Broadcast 16 May 2010 | Report available
In 1644, during the Civil War, the Parliamentary garrison of Hopton Castle in Shropshire was besieged and outnumbered by Royalist forces. After weeks of bombardment the garrison surrendered, and the commander was taken prisoner. He was marched out of the castle and lived to fight another day, but his men were not so lucky - all of them were executed and thrown into a pit on the site. Hopton Castle was later slighted by the Royalists, and was never used as a military base again.
The commander of the Hopton garrison, Samuel More, left an eyewitness account of the siege, and this provided an opportunity for Time Team to compare a contemporary account of the Civil War with the archaeological remains, as well as investigating the medieval origins of the castle, of which only the Keep, or tower house, survives today.
Part of the medieval moat and curtain wall were located, as well as a large cellared building and a stone-built tower, which may have been of medieval origin, but which was still standing during the Civil War siege.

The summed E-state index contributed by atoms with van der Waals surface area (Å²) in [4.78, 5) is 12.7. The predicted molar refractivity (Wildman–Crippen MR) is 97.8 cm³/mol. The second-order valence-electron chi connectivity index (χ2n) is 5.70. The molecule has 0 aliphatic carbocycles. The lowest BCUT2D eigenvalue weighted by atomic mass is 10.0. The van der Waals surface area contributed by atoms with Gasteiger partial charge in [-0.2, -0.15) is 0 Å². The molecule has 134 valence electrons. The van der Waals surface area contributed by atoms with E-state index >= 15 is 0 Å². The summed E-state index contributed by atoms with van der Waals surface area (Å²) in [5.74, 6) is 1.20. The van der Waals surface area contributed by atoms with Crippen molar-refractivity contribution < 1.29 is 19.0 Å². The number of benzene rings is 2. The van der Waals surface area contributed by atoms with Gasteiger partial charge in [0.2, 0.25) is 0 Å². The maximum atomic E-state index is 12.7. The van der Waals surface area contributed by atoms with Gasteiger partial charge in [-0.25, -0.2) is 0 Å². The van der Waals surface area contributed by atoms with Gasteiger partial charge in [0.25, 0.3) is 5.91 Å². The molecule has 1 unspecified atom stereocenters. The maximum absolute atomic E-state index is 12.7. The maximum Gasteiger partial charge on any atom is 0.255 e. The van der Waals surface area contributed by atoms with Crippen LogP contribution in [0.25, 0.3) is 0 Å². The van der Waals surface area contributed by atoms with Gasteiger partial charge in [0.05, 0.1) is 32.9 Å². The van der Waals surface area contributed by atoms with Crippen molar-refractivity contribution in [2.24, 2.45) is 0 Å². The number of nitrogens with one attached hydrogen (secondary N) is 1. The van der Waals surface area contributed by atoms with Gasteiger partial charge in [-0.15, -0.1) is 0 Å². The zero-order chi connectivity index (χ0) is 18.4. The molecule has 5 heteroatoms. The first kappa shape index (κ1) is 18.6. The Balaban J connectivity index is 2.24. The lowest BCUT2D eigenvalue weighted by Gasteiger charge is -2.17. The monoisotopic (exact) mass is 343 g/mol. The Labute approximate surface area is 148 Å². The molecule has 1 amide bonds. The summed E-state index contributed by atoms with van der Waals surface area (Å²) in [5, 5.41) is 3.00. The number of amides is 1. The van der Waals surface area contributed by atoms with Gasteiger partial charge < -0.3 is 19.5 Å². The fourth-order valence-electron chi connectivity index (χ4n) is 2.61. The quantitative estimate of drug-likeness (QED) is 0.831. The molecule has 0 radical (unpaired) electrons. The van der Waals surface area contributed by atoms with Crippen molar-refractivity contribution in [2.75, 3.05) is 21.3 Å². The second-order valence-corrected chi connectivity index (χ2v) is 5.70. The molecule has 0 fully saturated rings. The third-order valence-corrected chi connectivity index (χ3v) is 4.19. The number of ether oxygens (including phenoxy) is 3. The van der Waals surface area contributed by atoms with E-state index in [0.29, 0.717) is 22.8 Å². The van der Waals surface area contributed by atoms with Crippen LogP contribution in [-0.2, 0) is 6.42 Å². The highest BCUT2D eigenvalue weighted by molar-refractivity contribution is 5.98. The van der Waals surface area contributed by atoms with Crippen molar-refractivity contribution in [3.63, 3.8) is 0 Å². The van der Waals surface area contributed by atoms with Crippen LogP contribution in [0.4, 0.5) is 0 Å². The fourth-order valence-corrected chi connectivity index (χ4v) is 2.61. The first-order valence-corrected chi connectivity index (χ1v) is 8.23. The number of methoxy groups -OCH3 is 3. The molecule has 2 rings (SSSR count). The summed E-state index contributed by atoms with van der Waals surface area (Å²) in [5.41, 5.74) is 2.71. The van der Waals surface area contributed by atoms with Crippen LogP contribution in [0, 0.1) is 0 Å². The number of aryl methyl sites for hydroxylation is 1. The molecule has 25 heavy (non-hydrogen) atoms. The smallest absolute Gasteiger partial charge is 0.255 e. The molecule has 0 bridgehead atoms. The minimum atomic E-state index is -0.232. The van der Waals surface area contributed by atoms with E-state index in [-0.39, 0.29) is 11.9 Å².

More’s account mentions various buildings within the Castle, including the ‘out walls’, the ‘brick tower’, and ‘the new brick dwelling’. The ‘out walls’ appear to have been the medieval curtain wall, by this time discontinuous but in some places shored up by the defenders. Large amounts of brick rubble found in two of the trenches to the north-west of the tower house may be the remains of the ‘new brick dwelling’, while the most favoured site for the ‘brick tower’ seems to have been a mound to the south-west of the tower house. Part of the defensive ditch dug by the defenders was also found.
Lead musket shot found on the site, some of them clearly impacted through use, provided a grim reminder of the Civil War bloodshed. The most exciting find, however, was a gold coin of James I, dated 1623-4, found in a demolition deposit within the cellared building.
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